Jan Van Riebeek

Jan van Riebeeck was born in Culemborg on 21 April 1619 and he grew up in Schiedam. At the age of 30, he married a 19-year-old Maria de la Queillerie. The couple had 8 children but most of them did not survive infancy. However, their son Abraham who was born at the Cape later became Governor General of the Dutch East Indies.

At the age of 20 Jan Van Riebeek joined the VOC (Dutch East India Company) He served several posts including assistant surgeon in Batavia, in the steps of his father who had also been a surgeon.

He headed the VOC trading post in Indochina but was dismissed in 1645 due to some insider trading.  However, soon afterwards after having spent a couple of weeks at The Cape on his return voyage to Holland,  he began to advocate for a refreshment station to be established there. Support for the idea increased after a VOC ship was marooned at the Cape and was able to survive in a temporary fortress.

A report was drafted and a Dutch presence was recommended. The VOC requested Jan Van Riebeek to undertake the command of the first Dutch settlement. The voyage departed from Texel on 24 December 1651. Two ships (The Drommedaris and Goede Hoop) landed at Table Bay on 6 April 1652. A third ship the Reijger, arrived the next day. The group of sailors and staff consisted of 82 men and 8 women, including hiVan Riebeek’s wife Maria. The original convoy consisted of 5 ships.  The Walvis and the Oliphant arrived late due to a large number of the crew having died,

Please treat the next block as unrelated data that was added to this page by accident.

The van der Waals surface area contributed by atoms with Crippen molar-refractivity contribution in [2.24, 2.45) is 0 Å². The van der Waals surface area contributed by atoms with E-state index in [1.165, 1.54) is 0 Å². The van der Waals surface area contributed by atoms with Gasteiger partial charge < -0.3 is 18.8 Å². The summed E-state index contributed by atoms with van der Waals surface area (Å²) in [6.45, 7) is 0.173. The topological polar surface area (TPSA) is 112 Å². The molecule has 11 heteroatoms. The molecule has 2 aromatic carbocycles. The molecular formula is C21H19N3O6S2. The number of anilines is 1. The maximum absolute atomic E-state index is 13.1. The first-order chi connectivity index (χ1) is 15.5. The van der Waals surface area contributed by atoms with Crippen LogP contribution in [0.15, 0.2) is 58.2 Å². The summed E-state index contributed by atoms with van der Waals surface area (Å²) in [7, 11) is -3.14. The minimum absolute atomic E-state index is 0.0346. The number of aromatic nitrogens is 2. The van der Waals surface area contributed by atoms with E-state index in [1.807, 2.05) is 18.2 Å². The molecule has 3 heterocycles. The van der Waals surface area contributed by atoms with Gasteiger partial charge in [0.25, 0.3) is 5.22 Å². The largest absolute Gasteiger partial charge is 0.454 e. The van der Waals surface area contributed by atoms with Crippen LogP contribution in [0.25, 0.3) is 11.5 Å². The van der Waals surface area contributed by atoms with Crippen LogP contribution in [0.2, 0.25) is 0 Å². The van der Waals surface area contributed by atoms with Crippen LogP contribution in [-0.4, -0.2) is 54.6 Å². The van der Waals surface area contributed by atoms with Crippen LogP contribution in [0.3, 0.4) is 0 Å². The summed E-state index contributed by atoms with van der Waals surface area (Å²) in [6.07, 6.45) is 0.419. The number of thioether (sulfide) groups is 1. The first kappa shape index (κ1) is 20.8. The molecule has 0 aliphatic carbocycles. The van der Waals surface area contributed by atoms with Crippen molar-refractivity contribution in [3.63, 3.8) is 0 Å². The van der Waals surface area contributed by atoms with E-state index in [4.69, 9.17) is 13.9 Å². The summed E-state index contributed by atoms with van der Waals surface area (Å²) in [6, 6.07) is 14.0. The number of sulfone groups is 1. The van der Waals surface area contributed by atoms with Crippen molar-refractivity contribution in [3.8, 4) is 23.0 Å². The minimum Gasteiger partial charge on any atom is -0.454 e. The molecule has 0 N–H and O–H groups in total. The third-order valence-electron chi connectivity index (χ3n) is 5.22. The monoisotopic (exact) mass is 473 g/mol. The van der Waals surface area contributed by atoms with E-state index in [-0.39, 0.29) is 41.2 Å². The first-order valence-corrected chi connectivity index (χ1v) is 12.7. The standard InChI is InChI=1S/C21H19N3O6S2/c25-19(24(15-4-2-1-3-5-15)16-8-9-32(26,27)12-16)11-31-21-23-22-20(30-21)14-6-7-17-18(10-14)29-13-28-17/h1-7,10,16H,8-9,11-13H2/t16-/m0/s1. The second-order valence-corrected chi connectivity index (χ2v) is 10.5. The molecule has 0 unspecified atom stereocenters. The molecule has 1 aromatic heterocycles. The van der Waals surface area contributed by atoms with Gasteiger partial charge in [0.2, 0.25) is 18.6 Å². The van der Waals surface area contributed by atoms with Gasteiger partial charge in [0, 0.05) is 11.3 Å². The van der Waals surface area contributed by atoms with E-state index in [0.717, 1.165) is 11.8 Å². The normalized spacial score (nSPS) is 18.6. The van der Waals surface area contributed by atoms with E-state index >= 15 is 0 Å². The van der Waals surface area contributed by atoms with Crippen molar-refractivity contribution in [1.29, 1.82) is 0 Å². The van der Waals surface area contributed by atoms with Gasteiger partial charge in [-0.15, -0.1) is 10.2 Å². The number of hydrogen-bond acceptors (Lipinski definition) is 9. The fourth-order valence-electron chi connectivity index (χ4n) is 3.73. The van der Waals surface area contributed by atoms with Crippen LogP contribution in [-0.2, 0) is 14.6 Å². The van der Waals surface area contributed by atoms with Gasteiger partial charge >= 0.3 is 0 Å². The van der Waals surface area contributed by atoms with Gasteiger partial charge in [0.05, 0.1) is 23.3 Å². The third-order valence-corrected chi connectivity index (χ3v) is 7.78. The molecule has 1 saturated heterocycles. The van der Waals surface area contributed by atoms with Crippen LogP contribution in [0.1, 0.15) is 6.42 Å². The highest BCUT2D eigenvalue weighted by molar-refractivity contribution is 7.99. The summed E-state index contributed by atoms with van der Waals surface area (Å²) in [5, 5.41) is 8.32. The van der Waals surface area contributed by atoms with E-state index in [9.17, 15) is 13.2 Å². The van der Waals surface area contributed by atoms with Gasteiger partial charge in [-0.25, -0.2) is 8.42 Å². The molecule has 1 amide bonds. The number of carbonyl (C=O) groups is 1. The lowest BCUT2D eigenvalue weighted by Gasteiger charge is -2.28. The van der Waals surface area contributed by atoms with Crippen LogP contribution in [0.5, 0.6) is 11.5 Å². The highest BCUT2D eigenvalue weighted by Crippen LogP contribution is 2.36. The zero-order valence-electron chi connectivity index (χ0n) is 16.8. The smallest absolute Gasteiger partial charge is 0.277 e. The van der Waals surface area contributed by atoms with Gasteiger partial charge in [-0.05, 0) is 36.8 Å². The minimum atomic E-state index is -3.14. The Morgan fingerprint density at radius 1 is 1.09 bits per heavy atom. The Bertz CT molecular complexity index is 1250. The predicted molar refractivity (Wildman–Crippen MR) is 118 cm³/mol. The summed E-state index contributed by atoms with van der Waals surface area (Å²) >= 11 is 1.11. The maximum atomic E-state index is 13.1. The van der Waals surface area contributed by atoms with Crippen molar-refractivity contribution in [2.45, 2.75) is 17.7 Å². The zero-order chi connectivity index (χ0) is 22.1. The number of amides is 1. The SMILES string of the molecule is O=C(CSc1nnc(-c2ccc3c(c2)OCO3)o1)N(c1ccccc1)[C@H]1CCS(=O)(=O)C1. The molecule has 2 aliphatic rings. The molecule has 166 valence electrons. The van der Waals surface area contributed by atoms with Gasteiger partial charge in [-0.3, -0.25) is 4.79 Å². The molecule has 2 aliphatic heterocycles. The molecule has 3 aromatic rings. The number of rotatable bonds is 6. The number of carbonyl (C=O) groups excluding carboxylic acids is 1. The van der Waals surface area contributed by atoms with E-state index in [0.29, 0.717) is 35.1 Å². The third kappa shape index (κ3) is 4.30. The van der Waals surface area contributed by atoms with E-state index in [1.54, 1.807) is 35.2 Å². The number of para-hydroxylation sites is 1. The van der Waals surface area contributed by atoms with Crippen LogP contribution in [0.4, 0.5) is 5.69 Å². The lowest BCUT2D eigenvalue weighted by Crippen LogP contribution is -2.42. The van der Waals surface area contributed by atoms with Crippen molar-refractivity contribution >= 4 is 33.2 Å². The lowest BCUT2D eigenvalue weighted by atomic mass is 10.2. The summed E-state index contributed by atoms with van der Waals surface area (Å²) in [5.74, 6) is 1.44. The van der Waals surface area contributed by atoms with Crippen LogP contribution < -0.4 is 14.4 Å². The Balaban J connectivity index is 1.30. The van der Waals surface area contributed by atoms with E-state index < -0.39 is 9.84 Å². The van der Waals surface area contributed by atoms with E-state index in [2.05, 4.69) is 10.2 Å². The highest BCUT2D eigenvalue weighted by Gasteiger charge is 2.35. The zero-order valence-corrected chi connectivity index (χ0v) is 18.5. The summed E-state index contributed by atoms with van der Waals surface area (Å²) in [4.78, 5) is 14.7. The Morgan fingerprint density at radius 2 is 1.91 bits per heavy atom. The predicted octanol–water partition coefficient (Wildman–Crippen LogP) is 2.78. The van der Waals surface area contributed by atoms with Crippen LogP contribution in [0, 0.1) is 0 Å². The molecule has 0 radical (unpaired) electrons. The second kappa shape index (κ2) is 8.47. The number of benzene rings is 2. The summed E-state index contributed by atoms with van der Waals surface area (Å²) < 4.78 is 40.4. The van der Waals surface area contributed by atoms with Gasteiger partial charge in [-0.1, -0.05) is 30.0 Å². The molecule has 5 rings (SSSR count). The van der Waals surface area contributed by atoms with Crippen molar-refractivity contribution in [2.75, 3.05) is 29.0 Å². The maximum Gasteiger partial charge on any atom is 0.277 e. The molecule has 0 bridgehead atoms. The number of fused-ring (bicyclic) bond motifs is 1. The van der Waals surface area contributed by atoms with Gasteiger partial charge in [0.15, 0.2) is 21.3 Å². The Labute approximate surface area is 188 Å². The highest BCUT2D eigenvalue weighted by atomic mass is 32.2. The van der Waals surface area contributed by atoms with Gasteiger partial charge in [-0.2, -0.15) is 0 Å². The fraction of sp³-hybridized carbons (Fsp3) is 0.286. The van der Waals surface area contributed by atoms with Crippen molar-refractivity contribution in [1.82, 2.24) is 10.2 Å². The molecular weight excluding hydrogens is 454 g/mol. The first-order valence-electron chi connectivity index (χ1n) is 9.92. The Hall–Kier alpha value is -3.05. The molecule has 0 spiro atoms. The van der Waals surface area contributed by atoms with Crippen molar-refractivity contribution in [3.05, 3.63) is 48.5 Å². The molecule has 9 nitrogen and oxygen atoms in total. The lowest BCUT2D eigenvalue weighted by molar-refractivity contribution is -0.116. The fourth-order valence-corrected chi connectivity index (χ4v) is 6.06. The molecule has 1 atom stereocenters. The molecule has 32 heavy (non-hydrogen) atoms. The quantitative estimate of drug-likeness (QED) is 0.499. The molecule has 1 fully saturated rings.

On arrival, Van Riebeeck began to fortify the settlement and to create the way station the Cape was to become. He went about building a fort and improving the natural anchorage at Table Bay, the group planted cereals, fruit, and vegetables, and bartered livestock from the indigenous Khoi people. Van Riebeeck was Commander of the Cape for 10 years.

The original fort was built of wood and clay it had four bastions. The fort was replaced by the Castle of Good Hope, which was built between 1666 and 1679 some time after van Riebeeck had left the Cape.

During his tenure Jan Van Riebeek he established an impressive range of useful plants in the Cape Peninsula. .This changed the natural environment forever. The varieties included grapes, cereals, ground nuts, potatoes, apples, and citrus. This had an important and lasting influence on the societies and economies of the region. In 1659 Jan Van Riebeek established a vineyard to produce red wine. The daily diary entries that he kept throughout his time at the Cape which was a VOC policy provided the basis for future exploration in the region.

He died in Batavia on 18 January 1677.

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